Staff Publications

Staff Publications

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    'Staff publications' is the digital repository of Wageningen University & Research

    'Staff publications' contains references to publications authored by Wageningen University staff from 1976 onward.

    Publications authored by the staff of the Research Institutes are available from 1995 onwards.

    Full text documents are added when available. The database is updated daily and currently holds about 240,000 items, of which 72,000 in open access.

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Record number 348552
Title Exploring diversity of crop and soil management within smallholder African farms: A dynamic model for simulation of N balances and use efficiencies at field scale
Author(s) Tittonell, P.A.; Leffelaar, P.A.; Vanlauwe, B.; Wijk, M.T. van; Giller, K.E.
Source Agricultural Systems 91 (2006)1-2. - ISSN 0308-521X - p. 71 - 101.
Department(s) Plant Production Systems
Publication type Refereed Article in a scientific journal
Publication year 2006
Keyword(s) monitoring nutrient flows - economic-performance - fertility management - systems nutmon - western kenya - maize - variability - tropics - canopy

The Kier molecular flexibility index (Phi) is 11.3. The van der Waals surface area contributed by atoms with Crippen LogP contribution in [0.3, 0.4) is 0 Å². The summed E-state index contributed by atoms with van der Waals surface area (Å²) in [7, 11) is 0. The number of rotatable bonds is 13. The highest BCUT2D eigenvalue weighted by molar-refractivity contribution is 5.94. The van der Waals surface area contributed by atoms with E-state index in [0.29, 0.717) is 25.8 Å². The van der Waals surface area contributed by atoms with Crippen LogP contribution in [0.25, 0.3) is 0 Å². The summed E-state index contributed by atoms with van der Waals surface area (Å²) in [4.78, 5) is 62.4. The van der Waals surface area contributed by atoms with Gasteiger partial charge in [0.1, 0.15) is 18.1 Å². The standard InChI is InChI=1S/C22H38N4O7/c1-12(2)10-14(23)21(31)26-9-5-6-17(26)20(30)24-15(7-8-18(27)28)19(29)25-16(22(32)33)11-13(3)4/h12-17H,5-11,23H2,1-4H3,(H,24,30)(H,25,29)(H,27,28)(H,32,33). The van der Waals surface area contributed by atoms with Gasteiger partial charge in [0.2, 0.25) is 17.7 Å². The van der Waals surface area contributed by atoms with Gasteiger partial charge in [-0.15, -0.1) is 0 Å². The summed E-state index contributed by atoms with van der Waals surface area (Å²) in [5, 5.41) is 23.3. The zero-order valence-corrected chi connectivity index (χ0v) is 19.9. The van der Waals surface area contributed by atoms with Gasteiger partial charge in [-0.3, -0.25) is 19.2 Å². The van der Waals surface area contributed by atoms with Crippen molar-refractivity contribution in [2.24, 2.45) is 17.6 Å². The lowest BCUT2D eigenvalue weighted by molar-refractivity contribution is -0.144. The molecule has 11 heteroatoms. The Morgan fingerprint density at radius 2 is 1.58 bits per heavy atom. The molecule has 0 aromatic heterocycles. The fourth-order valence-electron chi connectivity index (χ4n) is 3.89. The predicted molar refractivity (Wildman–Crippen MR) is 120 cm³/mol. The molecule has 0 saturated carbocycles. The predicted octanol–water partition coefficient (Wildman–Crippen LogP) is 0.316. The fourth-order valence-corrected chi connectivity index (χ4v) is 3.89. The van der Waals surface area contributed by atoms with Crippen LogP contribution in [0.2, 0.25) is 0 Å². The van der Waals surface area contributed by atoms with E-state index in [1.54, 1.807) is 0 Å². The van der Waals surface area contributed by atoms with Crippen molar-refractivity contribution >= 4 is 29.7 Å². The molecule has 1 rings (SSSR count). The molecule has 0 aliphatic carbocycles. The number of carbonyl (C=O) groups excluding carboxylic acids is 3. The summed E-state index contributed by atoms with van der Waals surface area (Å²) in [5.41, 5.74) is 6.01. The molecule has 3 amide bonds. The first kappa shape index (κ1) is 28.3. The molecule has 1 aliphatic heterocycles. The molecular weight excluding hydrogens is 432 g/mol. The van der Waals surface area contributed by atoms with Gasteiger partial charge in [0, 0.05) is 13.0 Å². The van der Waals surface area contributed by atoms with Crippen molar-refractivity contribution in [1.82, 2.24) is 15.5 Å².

Abstract Adding a dynamic, temporal dimension to the calculation of nitrogen balances is proposed as an alternative approach to assessing the impact of crop and soil management decisions on the establishment of farmer-induced soil fertility gradients within smallholder African farms. A simulation model that operates at field scale (DYNBAL-N: DYnamic simulation of Nutrient BALances) was used to understand the mechanisms leading to differences in resource use efficiency within a farm. We focused on N balances and use efficiencies, as the advantages of increasing the complexity of the calculations by considering the dynamics of the system (relative to the widely-used static approach) are expected to be large for a highly mobile nutrient such as N. The model was tested against a wide range of maize yield data (0.2¿3.4 t ha¿1) from on-farm measurements undertaken in western Kenya (Vihiga, Kakamega and Teso districts), producing reasonably accurate predictions (r2 = 0.72). Simulation scenarios were selected by considering multiple sources of variability affecting the N balances for typical households in Shinyalu, western Kenya, using field data collected by means of interviews, participatory resource flow mapping, soil sampling and laboratory analysis. The simulation results indicated that the use efficiencies of the biophysical resources radiation, water and N varied across the different fields of the farms, strongly affected by management decisions and soil fertility status. N balances varied between ¿38.0 and 21.9 kg N ha¿1 for the different crop and soil management scenarios. The main N flows explaining the magnitude and the sign of the N balances were N removal by harvest, and N losses by leaching (2.3¿18.3 kg ha¿1) and by soil erosion (0.6¿14.9 kg ha¿1). Different options for soil fertility management (N fertilisation rates, manure applications) were then explored for different field types within a farm using the model. The use efficiency of the N applied as mineral fertiliser varied between 15.2 and 48.4 kg grain kg¿1 applied N for different crop and soil management scenarios. The results illustrated the advantages of including the temporal dimensions and considering the spatial variability in the calculation of nutrient balances, when realistic scenarios are analysed. These results also indicated that nutrient balances at field scale are of limited value as indicators of resource use efficiency, and that nutrient stocks and corresponding crop yields need to be taken into account.
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